When my colleague’s daughter was born, she (my colleague) told me that they would call her [name_f]Frieda[/name_f]. I supposed it was a short form of [name_f]Frederika[/name_f] or Friedrike but she told me that her name would be [name_f]Friedegard[/name_f]. She and her husband used if as a combination of their mothers names, Friedrike and [name_f]Hildegard[/name_f].

I would never used them but if I had to choose, I would choose [name_f]Hildegard[/name_f]

While I would hesitate to give any of them as first names because of the apparent prejudice people in the English-speaking world have against many Germanic girls’ names, I actually like all three of them. I can’t say I have any particular association with [name_f]Friedegard[/name_f]. Ermengarde makes me think of the plump girl from The [name_m]Little[/name_m] [name_f]Princess[/name_f], so it sounds very Victorian to me. As a medievalist who did her master’s thesis on St. [name_f]Hildegard[/name_f] von Bingen, [name_f]Hildegarde[/name_f] is my favorite of the three. The twelfth-century abbess is one of the coolest ladies in history–a powerful woman who wrote theological tomes, medical treatises, lots of music, and the first known morality play. She also had visions, went on preaching tours, and kept up a steady correspondence with popes and monarchs. She even upbraided [name_m]Frederick[/name_m] Barbarossa at one point. To me, [name_f]Hildegarde[/name_f] is a name that indicates strength and intelligence, and I might try to convince to convince my dh that it would make a good middle name for a future daughter.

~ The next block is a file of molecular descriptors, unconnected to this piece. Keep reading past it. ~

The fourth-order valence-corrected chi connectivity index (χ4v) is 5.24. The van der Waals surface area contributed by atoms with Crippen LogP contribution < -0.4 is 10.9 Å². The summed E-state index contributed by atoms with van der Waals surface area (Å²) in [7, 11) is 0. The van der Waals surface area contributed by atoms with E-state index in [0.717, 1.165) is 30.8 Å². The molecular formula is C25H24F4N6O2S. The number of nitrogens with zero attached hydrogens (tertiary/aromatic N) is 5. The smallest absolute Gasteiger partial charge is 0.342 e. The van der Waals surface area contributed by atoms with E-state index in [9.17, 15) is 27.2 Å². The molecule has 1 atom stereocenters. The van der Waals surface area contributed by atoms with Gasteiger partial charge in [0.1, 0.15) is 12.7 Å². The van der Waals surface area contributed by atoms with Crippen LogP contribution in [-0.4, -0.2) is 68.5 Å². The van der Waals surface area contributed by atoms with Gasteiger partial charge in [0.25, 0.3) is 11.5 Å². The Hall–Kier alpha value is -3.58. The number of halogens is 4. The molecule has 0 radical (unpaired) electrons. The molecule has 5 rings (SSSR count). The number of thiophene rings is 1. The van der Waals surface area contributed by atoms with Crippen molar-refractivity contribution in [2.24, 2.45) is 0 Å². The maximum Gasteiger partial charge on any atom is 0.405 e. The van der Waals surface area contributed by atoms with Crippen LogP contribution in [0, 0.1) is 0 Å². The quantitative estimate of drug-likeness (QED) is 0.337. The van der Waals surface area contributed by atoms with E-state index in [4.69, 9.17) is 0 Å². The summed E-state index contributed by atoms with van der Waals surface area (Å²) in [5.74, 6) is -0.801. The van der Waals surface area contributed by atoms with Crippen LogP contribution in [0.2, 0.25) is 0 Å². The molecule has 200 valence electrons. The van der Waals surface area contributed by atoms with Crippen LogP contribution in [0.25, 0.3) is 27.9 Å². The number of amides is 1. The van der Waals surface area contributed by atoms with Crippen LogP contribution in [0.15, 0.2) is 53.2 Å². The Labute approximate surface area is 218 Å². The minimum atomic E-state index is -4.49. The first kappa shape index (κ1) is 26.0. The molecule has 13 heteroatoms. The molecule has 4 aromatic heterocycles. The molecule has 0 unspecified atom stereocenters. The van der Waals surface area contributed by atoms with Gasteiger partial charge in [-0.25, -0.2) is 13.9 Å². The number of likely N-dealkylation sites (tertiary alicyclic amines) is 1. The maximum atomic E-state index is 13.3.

[name_f]Do[/name_f] you like [name_f]Tilda[/name_f] and [name_f]Swanhilde[/name_f]?

I adore [name_f]Tilda[/name_f] though [name_f]Matilda[/name_f] bores me and [name_f]Swanhilde[/name_f] is pretty.

PS Re: your signature: [name_m]Crusoe[/name_m] [name_u]Salem[/name_u] and [name_f]Lark[/name_f] [name_f]Eluned[/name_f] – [name_u]LOVE[/name_u] THESE!

I like [name_f]Hildegard[/name_f] quite a bit. I like [name_f]Freida[/name_f], but not Freidegard.

I’ve got a real soft spot for Ermengarde because A [name_m]Little[/name_m] [name_f]Princess[/name_f] was my favourite book when I was a little girl. Ermie, [name_f]Emmie[/name_f], or [name_f]Minnie[/name_f] soften it for a little girl as it is a bit of a mouthful.

[name_f]Hildegard[/name_f] I really associate with [name_f]Hildegard[/name_f] von Bingen, which is a pretty kickass connection :smiley: And I love the nickname [name_f]Hilde[/name_f]. In fact, though the association is nice, I find [name_f]Hildegard[/name_f] in full relatively unusable and if I were a [name_f]Hildegard[/name_f] or named a daughter of mine the full name, I’d use [name_f]Hilde[/name_f] in everyday life.